Posted November 7, 2018
Last modified November 7, 2018
By Molly Siegel
It is a clear September day and the sounds of paint scrapers, nail guns, and hammers ring out across the Isle au Haut Thorofare. Volunteers have been working for two days to make much-needed improvements to the community’s Island Store Co-op.
With tasks ranging from stripping old siding, painting trim, and re-shingling two sides of the building, it’s no small job. Over 40 volunteers showed up over the course of the weekend to help with the improvements. Of special note was the participation of all of the island’s contractors, who brought their extensive knowledge to the project.
It is hard to overstate how important the Island Store is to the community. The store is one of the only public spaces open in the winter where people can get out of the cold and connect with other islanders. In the colder and quieter months, the store also hosts Tuesday’s Table, a free biweekly dinner prepared by volunteers.
The Island Store is unusual among Maine’s general stores in that it is cooperatively owned. Most co-ops provide benefits to members, such as discounts or dividends. Since the Island Store co-op operates on such a small scale, it makes more sense to provide benefits in other ways, such as sponsoring community events. As this weekend’s workday shows, it takes an enormous amount of volunteer labor to keep the store running.
Any successful business needs good managers. That’s where Bryn Montoya and Michael Delchamp come in. The two had been living in Blue Hill when they saw the position for a new Island Store manager advertised in the Penobscot Bay Press newspapers. They had been looking to move to an island in Maine for a long time and thought this was the perfect opportunity.
They moved to Isle au Haut in the spring of 2017. They were instantly overwhelmed by support from a community that understands the importance of keeping the store alive and well.
Running a store in a small island community is not without its challenges. Among these is keeping the store well-stocked while minimizing waste. Isle au Haut is a remote island with its closest ties to a remote town. Distributors won’t deliver to Stonington, let alone Isle au Haut, which means the managers often go as far as Bangor to secure the items they need to keep the store stocked year-round.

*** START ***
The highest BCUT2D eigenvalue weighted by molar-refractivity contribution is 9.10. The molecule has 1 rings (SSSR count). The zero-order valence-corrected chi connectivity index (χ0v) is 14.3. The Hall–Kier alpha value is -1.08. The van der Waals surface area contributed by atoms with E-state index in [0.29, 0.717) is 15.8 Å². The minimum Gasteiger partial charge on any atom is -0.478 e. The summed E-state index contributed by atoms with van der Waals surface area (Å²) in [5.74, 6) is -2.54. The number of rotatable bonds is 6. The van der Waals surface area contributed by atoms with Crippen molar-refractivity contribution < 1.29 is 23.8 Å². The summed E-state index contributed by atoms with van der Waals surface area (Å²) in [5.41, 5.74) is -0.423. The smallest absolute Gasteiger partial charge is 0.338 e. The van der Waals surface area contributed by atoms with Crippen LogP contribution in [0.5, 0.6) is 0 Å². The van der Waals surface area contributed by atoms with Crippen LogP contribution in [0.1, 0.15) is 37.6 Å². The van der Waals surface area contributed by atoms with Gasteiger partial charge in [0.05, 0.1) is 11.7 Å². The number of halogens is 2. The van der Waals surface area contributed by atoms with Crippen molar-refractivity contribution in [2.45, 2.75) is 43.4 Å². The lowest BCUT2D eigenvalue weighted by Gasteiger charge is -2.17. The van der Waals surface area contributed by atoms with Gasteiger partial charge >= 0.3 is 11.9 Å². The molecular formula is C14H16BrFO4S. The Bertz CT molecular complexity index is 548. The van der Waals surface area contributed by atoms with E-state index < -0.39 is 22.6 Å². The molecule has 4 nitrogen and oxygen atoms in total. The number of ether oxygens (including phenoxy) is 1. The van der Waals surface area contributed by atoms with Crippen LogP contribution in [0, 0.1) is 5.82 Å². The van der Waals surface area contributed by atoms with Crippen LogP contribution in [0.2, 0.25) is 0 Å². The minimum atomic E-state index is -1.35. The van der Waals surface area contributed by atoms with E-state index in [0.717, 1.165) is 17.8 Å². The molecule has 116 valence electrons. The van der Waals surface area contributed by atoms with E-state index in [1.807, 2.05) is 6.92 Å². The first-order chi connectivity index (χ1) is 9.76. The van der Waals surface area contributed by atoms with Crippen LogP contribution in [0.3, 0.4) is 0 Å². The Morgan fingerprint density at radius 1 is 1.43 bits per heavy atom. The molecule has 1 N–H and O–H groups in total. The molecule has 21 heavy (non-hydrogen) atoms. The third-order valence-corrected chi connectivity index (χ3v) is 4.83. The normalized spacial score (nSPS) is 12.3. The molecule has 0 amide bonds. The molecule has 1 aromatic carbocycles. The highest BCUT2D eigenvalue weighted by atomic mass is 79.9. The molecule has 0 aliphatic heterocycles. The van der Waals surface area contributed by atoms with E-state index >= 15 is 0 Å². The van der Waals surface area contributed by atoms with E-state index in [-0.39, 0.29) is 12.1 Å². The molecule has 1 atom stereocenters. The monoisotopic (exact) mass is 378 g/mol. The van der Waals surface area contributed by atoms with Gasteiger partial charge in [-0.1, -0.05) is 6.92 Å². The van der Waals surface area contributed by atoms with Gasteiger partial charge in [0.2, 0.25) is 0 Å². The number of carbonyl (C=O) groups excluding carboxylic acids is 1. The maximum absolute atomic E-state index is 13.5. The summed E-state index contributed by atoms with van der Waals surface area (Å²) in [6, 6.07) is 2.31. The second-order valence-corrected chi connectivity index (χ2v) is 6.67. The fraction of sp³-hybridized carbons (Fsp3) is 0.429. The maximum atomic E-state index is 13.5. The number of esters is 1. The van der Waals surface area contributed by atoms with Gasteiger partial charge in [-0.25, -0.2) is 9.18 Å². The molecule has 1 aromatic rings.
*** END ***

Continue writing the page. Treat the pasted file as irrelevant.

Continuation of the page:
Despite the challenges, Montoya and Delchamp envision the store eventually expanding its offerings to include prepared foods, such as freshly baked bread. They also hope the store can host more community events. Recently, the store has taken steps towards these goals with the addition of a new picnic table, chairs, and the Maine Lobster Lady food truck. Such additions are helping turn the store into an “economic mini-hub” for the town, says Jeff Burke, who serves on the store’s board of directors.
On a warm day, residents and visitors alike can be found sharing news, using the free WiFi, or enjoying a haddock sandwich at picnic tables overlooking the water.
Montoya and Delchamp say that the best part of running the store is that it is so vital to the town—right up there with the school and the town hall.
“To have this place in our care, it’s a really good feeling,” says Delchamp. “We are stewards of something with a lot of history.”
Molly Siegel is an Island Fellow through the Island Institute, publisher of The Working Waterfront.She workswith the Isle au Haut community giving technical support for a community telemedicine facility and affordable, sustainable year-round housing.